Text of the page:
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Buying on the WebBuying on the Web

Kurt Lawton

March 1, 2009

5 Min Read

As Broadband Internet speed has found its way into more farm and ranch offices, growers have discovered the value of quick access to Web sites that help them buy products for their operations. Buyers also use the sites to compare prices, which helps to improve seller honesty.

We asked our Team FIN members which Web sites they click on when buying equipment, chemicals and livestock products for the farm and when selling their grain. Here's a look at their favorites.

Crop Protection

XSAg.com, which began in 1998 as the first Internet-based company to connect chemical sellers with buyers, is still a favorite among farmers. Kent Lock, who farms near Avon, IL, checks the site regularly during buying season to buy such products as generic Roundup.

Scott McPheeters, a farmer from Gothenburg, NE, likes the price discovery aspect of the site and has bought glyphosate using it. “But I have to confess,” he chuckles, “that I didn't inquire about packaging when I bought 120 gallons and was surprised when I got 120 containers.”

Gary Appleby from Tuscola, IL, also uses XSAg.com, but primarily to compare prices of chemicals.

Machinery and parts

Not surprisingly, Team FIN members spend the most time online looking for machinery and parts sales. They report that they frequently use www.jdparts.com for parts, primarily to see if needed parts are available at the local Deere dealer. Jeff Ryan, who farms near Cresco, IA, likes the ability to check local parts inventory at night. “By doing this, it helps me plan whether I have to drive 20 miles to the local dealer, wait for their route truck to arrive with the part, or go to another dealership,” he says.

For used equipment, many Team FIN members regularly visit www.tractorhouse.com. “This site is probably my favorite among the iron sites, primarily because it has a better and quicker search with better pictures,” Lock says.

McPheeters agrees with the search quality, “because it has a lot of filters for the different ways you can search — from distance, brand, type, location, horsepower, transmission and much more. In fact I bought a tractor that I located on tractorhouse.”

Another site McPheeters watches is the farm and garden section of www.craigslist.com. “I got interested in the site after my son-in-law used it to buy a flatbed trailer with fertilizer tanks,” he says. “Then I found a good semi tractor as well as a seed tender that I bought using the Grand Island location of craigslist.”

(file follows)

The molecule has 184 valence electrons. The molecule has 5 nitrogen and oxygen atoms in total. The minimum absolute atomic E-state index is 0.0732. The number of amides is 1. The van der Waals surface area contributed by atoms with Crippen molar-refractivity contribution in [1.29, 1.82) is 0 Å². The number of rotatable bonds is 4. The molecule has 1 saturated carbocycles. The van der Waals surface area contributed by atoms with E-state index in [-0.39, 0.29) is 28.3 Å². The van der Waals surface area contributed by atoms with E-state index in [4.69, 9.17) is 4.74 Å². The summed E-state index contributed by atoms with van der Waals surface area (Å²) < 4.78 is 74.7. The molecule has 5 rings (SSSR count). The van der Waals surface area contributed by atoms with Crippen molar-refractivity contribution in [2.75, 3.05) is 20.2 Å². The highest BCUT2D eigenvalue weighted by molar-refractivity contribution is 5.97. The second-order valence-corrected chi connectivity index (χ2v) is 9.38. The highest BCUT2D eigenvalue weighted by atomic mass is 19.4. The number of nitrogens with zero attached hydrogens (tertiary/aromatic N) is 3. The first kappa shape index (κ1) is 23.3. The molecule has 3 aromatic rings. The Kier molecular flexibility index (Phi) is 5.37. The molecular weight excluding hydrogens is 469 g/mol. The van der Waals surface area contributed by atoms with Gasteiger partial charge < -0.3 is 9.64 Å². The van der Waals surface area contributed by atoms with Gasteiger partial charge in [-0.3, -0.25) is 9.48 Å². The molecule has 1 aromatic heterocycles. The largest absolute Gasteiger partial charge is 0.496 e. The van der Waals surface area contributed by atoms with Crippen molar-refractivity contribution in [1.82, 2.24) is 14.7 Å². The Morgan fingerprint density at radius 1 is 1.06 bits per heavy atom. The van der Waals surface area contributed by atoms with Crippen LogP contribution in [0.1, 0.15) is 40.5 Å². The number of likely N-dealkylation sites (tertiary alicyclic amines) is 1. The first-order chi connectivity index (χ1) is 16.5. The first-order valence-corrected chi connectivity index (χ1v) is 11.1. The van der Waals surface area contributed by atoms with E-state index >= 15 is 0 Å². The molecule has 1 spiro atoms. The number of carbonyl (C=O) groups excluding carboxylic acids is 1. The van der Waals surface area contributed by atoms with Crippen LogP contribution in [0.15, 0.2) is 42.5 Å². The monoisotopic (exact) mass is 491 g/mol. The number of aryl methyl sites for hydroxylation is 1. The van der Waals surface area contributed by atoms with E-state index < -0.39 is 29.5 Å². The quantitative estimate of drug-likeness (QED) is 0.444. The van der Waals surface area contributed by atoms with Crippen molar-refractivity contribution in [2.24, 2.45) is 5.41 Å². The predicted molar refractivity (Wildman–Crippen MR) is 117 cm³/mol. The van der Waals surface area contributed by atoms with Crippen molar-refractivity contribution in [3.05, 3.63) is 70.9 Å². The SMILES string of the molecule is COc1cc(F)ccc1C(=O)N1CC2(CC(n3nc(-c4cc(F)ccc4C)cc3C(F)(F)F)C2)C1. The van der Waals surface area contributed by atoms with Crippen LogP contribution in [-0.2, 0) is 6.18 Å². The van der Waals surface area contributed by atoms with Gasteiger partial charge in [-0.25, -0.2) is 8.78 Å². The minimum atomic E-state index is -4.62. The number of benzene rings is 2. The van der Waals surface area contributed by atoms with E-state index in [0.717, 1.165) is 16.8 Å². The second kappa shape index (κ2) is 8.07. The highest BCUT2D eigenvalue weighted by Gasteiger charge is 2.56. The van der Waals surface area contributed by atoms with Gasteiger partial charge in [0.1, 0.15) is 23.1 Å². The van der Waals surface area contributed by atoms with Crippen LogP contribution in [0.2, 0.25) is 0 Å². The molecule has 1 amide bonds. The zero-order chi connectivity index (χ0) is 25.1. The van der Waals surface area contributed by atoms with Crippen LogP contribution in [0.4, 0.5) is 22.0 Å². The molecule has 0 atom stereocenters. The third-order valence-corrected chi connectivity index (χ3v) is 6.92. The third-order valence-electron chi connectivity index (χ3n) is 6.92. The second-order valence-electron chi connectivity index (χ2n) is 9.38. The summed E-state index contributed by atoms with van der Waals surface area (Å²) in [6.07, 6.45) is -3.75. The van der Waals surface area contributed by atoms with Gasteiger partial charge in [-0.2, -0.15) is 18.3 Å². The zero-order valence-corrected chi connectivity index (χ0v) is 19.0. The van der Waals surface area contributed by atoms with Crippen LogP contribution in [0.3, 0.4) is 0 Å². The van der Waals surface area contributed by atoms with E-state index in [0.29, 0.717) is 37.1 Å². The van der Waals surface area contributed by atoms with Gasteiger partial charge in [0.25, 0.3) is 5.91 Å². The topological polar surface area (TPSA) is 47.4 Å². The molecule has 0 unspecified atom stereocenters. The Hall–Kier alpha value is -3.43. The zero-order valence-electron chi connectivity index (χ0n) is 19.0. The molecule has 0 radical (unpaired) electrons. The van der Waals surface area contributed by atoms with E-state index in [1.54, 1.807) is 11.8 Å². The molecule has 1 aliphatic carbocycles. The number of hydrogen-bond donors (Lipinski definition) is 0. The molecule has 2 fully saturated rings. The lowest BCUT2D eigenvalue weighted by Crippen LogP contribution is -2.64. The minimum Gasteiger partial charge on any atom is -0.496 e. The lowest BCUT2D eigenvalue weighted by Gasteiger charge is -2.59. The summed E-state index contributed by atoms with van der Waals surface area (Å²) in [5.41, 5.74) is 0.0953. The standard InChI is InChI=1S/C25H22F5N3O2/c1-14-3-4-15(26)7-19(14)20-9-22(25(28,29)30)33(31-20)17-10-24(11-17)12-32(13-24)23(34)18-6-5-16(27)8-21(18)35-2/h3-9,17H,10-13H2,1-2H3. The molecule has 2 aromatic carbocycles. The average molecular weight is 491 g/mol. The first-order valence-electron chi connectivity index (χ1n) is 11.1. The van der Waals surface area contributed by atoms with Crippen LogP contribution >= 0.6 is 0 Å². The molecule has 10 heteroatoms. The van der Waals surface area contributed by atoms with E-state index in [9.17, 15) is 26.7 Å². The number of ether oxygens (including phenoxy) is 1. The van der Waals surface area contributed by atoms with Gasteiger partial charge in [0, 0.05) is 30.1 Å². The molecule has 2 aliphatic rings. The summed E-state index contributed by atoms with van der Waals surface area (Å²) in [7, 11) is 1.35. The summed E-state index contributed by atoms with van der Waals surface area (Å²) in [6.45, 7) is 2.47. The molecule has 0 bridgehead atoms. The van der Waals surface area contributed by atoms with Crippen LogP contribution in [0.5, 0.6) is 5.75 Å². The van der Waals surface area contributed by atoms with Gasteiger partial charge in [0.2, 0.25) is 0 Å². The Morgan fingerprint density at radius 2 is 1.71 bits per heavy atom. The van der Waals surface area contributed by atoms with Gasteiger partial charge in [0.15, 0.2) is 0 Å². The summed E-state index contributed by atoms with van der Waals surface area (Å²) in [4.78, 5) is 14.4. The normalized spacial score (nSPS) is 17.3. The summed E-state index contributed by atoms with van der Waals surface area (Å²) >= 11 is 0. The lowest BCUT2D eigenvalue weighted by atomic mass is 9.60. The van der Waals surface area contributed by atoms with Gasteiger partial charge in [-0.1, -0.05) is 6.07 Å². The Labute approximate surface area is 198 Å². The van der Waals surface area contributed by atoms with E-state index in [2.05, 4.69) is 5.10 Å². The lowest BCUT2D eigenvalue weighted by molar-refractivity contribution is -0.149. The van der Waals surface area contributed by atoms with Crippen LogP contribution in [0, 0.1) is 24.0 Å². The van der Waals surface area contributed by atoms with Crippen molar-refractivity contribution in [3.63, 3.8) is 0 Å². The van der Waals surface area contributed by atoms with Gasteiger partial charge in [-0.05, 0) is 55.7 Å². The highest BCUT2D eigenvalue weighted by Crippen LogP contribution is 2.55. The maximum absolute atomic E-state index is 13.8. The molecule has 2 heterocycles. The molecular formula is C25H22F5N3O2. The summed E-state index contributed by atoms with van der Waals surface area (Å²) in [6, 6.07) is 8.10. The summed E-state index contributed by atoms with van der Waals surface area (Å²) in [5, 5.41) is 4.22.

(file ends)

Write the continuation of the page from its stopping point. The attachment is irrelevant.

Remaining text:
Lock visits www.fastline.com frequently to check prices, and he even purchased a corn head in 2008 from a fastline.com source in Pennsylvania. And he, like other Team FIN members, likes John Deere's site for used machinery, www.machinefinder.com, as well as www.ironplanet.com.

Appleby adds www.ebay.com to his list of sites where he buys tractor parts and filters because he says he can find the best prices there. McPheeters also watches eBay, a habit that started four or five years ago. “I probably bought a half-dozen chemical injection pumps for my irrigation units [using the site] in the past year, at a big savings,” he says.

Land: leasing/buying

Shirley and Abe Hodgen, who farm near Roachdale, IN, use websoilsurvey.nrcs.usda.gov to check aerial photos of nearby land that is available for lease or sale. “It helped us obtain a fair lease from a landowner by proving past annual wet spots and drainage problems, which led to a favorable tile agreement and lease extension,” Shirley says.

Grain news and marketing

Team FIN members use a variety of local and national Web sites to watch markets, including www.farmindustrynews.com.

Daryl Bridenbaugh, a grower from Pandora, OH, checks www.roachag.com daily for prices and commentary. “I pay for John Roach's really good world views, and I just wish I'd have listened to him last summer when he said sell, sell, sell when the markets were high,” he says.

The Hodgens get their daily market information from www.brockreport.com. “We get good information on what is moving the markets, as well as ethanol and crop report news,” Shirley says. They also subscribe to www.agristar.com. “AgriStar is our Internet and e-mail provider, plus we like to read their markets, in-depth weather, and global news,” she says.

McPheeters uses the Web site of his rural Nebraska farm radio station, www.krvn.com, to check market prices, read news, and check upcoming local auctions. He uses the Pioneer Hi-Bred MarketPoint grain marketing portal service to receive price alert text messages on his cell phone.

Appleby uses www.Cargillag.com to get local grain market prices and www.grainfarmer.com for market prices and descriptions of equipment for sale.


Lock has used www.eBay.com to buy electrical fencing equipment.

The Hodgens, who own four horses, often visit www.equine.com and www.horsecity.com. “And for vaccines, vitamins and wormers, we'll order from www.jeffers.com and www.valleyvet.com,” Shirley says.

Truck parts

The first site Shirley Hodgen went to when an errant combine unloading auger cracked the visor on the farm's semi tractor was www/iowa80.com, known as the place for chrome and accessories.

New products, technology, trends

What sites do you use to help you buy? Write to us at [email protected] and tell us your favorite links. We'll talk about them on the best source for news about the latest products, technology and trends in agriculture — www.farmindustrynews.com.

Tell us at [email protected]

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